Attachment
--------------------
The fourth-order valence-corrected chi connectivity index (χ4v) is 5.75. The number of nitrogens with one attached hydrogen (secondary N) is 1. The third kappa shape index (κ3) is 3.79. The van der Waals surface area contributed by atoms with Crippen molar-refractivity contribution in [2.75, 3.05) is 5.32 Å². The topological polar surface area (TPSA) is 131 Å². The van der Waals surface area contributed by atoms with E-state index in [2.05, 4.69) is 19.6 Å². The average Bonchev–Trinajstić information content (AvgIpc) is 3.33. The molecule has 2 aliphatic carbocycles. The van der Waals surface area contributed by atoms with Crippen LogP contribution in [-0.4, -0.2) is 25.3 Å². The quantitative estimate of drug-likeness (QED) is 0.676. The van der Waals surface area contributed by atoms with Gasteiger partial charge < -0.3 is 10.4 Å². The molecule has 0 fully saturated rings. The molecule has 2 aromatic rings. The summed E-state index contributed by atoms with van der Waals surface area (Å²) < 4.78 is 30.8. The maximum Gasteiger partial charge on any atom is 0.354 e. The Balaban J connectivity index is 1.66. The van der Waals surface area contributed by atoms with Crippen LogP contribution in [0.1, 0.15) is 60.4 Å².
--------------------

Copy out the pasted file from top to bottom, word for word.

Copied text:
The fourth-order valence-corrected chi connectivity index (χ4v) is 5.75. The number of nitrogens with one attached hydrogen (secondary N) is 1. The third kappa shape index (κ3) is 3.79. The van der Waals surface area contributed by atoms with Crippen molar-refractivity contribution in [2.75, 3.05) is 5.32 Å². The topological polar surface area (TPSA) is 131 Å². The van der Waals surface area contributed by atoms with E-state index in [2.05, 4.69) is 19.6 Å². The average Bonchev–Trinajstić information content (AvgIpc) is 3.33. The molecule has 2 aliphatic carbocycles. The van der Waals surface area contributed by atoms with Crippen LogP contribution in [-0.4, -0.2) is 25.3 Å². The quantitative estimate of drug-likeness (QED) is 0.676. The van der Waals surface area contributed by atoms with Gasteiger partial charge < -0.3 is 10.4 Å². The molecule has 0 fully saturated rings. The molecule has 2 aromatic rings. The summed E-state index contributed by atoms with van der Waals surface area (Å²) < 4.78 is 30.8. The maximum Gasteiger partial charge on any atom is 0.354 e. The Balaban J connectivity index is 1.66. The van der Waals surface area contributed by atoms with Crippen LogP contribution in [0.1, 0.15) is 60.4 Å².